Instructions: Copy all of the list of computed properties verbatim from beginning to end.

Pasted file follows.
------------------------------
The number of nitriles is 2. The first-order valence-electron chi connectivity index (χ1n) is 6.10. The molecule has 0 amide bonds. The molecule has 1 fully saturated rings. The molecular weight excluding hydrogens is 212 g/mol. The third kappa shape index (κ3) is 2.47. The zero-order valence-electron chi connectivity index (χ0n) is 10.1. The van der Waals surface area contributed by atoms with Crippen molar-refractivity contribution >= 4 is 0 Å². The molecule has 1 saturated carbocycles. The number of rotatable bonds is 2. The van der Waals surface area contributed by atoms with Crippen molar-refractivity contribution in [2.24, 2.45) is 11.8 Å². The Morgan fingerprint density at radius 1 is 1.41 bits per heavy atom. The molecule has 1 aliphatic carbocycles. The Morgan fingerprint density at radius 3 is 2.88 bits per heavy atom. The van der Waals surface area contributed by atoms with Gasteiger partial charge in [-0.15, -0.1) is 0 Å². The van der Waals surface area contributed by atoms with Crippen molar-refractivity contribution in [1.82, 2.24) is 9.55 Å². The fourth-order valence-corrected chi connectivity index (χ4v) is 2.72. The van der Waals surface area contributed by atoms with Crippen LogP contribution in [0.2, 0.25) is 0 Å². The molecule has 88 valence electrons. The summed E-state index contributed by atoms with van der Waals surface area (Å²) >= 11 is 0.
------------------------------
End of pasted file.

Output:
The number of nitriles is 2. The first-order valence-electron chi connectivity index (χ1n) is 6.10. The molecule has 0 amide bonds. The molecule has 1 fully saturated rings. The molecular weight excluding hydrogens is 212 g/mol. The third kappa shape index (κ3) is 2.47. The zero-order valence-electron chi connectivity index (χ0n) is 10.1. The van der Waals surface area contributed by atoms with Crippen molar-refractivity contribution >= 4 is 0 Å². The molecule has 1 saturated carbocycles. The number of rotatable bonds is 2. The van der Waals surface area contributed by atoms with Crippen molar-refractivity contribution in [2.24, 2.45) is 11.8 Å². The Morgan fingerprint density at radius 1 is 1.41 bits per heavy atom. The molecule has 1 aliphatic carbocycles. The Morgan fingerprint density at radius 3 is 2.88 bits per heavy atom. The van der Waals surface area contributed by atoms with Gasteiger partial charge in [-0.15, -0.1) is 0 Å². The van der Waals surface area contributed by atoms with Crippen molar-refractivity contribution in [1.82, 2.24) is 9.55 Å². The fourth-order valence-corrected chi connectivity index (χ4v) is 2.72. The van der Waals surface area contributed by atoms with Crippen LogP contribution in [0.2, 0.25) is 0 Å². The molecule has 88 valence electrons. The summed E-state index contributed by atoms with van der Waals surface area (Å²) >= 11 is 0.